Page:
The Football Association has defended its near perfect record in disciplinary cases last year involving clubs, players or managers.Its Independent Regulatory Commission heard 473 cases between December 2010 and December 2011, but only two of them ended in "not guilty" verdicts.
According to the BBC, The FA's disciplinary system has been in focus after it banned and fined Liverpool striker Luis Suarez for racially abusing Manchester United's Patrice Evra.
There have been a number of high-profile cases over the last year.
Former Liverpool forward Ryan Babel was fined £10,000 by the FA for posting a mocked-up picture of referee Howard Webb wearing a Man Utd shirt on Twitter.
QPR were also fined £875,000 after being found guilty of two of the seven charges against them relating to the ownership of Argentine midfielder Alejandro Faurlin.
Stuart Gilhooly, a leading football solicitor contriibuting to the debate described the 99.5% "conviction" rate as "extraordinary".
With none of those 471 cases being overturned on appeal, he said the FA's system needed urgent review.
"A body with that sort of conviction rate needs to look at its procedures," said Gilhooly, a legal representative for the Professional Footballers' Association of Ireland who has worked on a number of key cases for the Football Association of Ireland.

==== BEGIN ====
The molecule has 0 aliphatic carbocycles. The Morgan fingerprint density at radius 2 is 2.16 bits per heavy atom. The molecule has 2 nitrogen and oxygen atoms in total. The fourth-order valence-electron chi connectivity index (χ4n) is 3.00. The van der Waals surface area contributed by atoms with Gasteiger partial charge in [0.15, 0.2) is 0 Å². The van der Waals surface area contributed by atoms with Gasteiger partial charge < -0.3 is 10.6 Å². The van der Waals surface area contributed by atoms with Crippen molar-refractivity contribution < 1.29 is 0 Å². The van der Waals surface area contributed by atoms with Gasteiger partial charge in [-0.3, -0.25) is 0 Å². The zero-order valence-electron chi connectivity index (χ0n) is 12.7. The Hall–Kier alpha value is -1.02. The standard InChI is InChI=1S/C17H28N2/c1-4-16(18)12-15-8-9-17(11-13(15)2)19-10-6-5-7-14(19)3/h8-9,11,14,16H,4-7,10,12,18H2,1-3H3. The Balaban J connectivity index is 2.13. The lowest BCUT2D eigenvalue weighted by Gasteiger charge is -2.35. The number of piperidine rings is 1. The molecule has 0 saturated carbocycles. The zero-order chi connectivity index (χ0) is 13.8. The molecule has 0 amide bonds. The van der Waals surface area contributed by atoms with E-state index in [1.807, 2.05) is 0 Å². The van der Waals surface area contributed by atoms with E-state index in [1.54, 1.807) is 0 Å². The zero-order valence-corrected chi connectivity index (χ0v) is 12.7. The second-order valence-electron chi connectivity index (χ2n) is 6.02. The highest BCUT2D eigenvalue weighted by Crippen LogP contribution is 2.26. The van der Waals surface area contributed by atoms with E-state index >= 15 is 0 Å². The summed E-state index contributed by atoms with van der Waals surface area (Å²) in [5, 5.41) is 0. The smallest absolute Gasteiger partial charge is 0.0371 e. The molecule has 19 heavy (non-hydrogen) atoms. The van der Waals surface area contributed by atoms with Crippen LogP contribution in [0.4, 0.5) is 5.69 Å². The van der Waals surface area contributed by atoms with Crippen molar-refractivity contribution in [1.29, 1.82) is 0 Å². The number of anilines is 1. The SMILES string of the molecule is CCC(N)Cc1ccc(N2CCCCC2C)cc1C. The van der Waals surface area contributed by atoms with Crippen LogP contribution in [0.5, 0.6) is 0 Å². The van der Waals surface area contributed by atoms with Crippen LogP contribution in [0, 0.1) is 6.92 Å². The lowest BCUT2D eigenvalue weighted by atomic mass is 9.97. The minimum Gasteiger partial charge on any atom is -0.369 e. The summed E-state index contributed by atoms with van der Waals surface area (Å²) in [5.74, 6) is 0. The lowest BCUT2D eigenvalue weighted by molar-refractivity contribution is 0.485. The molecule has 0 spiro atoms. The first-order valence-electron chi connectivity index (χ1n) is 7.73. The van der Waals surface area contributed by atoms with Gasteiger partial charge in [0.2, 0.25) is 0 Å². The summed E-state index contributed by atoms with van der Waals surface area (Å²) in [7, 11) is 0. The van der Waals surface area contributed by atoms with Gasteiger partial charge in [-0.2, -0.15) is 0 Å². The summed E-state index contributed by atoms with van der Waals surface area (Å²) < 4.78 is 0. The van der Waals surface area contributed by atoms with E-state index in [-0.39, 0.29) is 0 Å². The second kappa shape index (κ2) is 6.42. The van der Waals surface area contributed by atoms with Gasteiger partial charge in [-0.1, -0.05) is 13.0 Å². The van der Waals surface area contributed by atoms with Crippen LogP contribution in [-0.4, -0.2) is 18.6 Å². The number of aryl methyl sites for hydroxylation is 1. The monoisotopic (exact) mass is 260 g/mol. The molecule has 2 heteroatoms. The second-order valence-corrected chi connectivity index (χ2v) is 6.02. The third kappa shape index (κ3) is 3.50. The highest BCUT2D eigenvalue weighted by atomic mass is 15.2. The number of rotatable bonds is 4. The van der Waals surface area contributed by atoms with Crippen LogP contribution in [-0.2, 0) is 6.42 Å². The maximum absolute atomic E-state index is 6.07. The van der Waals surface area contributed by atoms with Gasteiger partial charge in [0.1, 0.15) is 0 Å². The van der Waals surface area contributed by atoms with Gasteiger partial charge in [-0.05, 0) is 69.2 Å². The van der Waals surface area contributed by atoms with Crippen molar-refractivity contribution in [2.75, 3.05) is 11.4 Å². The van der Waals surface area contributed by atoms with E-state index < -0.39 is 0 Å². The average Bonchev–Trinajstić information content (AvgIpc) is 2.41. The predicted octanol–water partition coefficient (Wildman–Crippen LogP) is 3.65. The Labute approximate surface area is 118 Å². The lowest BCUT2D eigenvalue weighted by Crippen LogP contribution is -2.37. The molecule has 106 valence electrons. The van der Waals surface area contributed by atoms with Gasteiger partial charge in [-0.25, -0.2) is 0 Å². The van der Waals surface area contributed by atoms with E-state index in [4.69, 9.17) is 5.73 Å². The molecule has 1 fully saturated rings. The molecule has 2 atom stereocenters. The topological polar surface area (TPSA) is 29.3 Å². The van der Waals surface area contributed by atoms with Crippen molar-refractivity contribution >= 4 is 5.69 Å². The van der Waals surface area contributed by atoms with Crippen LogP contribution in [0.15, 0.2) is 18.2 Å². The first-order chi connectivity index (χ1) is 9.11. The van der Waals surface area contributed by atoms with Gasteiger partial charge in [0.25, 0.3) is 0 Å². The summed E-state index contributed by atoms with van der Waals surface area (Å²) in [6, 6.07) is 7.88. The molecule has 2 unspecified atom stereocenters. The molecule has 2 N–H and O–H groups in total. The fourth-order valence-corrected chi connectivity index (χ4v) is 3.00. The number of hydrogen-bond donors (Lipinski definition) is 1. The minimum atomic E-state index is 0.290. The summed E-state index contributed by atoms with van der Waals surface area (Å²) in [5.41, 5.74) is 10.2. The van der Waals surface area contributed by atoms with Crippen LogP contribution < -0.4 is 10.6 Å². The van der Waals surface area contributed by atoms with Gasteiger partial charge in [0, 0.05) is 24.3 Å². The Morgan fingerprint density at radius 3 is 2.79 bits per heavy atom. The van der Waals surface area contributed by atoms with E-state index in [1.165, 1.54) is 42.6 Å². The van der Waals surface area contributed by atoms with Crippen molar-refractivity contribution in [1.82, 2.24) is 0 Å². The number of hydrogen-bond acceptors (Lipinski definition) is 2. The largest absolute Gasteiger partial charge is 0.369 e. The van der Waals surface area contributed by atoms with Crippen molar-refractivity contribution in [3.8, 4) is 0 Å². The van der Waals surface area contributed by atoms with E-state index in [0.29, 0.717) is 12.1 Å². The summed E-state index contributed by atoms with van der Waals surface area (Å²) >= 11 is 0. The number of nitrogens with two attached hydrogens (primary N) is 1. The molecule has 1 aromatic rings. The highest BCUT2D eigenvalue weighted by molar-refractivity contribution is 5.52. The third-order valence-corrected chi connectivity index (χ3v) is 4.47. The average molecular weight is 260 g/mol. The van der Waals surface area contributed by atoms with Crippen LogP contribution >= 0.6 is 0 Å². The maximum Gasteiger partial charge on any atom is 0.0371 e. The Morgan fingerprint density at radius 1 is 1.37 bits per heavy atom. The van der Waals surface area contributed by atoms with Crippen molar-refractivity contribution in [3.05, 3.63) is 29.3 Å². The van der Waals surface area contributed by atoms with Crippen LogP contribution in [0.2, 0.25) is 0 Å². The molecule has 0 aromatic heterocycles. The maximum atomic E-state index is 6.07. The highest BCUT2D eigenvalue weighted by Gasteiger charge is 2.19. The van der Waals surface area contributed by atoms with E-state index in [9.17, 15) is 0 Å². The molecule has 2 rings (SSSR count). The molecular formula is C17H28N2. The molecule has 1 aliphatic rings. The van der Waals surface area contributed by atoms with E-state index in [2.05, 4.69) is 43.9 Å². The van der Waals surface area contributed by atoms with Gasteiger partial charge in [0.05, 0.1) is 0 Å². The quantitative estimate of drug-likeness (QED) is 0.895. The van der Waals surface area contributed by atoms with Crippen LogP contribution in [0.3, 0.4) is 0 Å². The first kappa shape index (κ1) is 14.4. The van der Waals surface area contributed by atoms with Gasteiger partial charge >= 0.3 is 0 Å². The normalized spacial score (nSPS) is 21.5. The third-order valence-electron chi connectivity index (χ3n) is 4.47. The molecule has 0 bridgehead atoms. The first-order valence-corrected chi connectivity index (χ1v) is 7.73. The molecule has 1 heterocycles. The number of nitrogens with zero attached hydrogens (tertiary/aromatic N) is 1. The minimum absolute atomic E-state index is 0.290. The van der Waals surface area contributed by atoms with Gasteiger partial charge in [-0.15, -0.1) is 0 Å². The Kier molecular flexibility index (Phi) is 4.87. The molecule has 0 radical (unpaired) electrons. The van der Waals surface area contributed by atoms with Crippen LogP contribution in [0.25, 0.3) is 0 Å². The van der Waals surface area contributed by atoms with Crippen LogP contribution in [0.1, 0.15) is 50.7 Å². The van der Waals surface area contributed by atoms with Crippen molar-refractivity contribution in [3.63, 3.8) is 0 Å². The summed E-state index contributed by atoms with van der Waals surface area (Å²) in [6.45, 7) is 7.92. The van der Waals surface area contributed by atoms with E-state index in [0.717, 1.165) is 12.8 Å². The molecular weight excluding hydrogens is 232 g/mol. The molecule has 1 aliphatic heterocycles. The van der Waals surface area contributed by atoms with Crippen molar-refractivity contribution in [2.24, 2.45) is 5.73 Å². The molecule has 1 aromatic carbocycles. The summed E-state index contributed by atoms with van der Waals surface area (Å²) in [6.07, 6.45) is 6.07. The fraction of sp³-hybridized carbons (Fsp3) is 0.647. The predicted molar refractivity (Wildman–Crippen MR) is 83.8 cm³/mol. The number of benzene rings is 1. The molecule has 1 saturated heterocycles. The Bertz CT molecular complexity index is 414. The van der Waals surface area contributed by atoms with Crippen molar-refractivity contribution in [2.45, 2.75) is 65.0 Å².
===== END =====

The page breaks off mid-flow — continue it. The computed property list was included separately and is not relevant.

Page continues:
"It is as if you are guilty until proven innocent and that is not in the interests of justice."
An FA spokesman said: "The FA only pursues cases if there is a case to answer. We must remember we are ruling on sporting merit. Let's make this clear - we're not sending people to prison."
"The comparison with the public criminal law system is unfortunate, as we are not comparing apples with apples - they are fundamentally different,"
Another sports lawyer, who preferred not be named, described the FA as "police, judge and jury all rolled into one".
He added: "Your chances of success before them, Uefa and Fifa are virtually nil.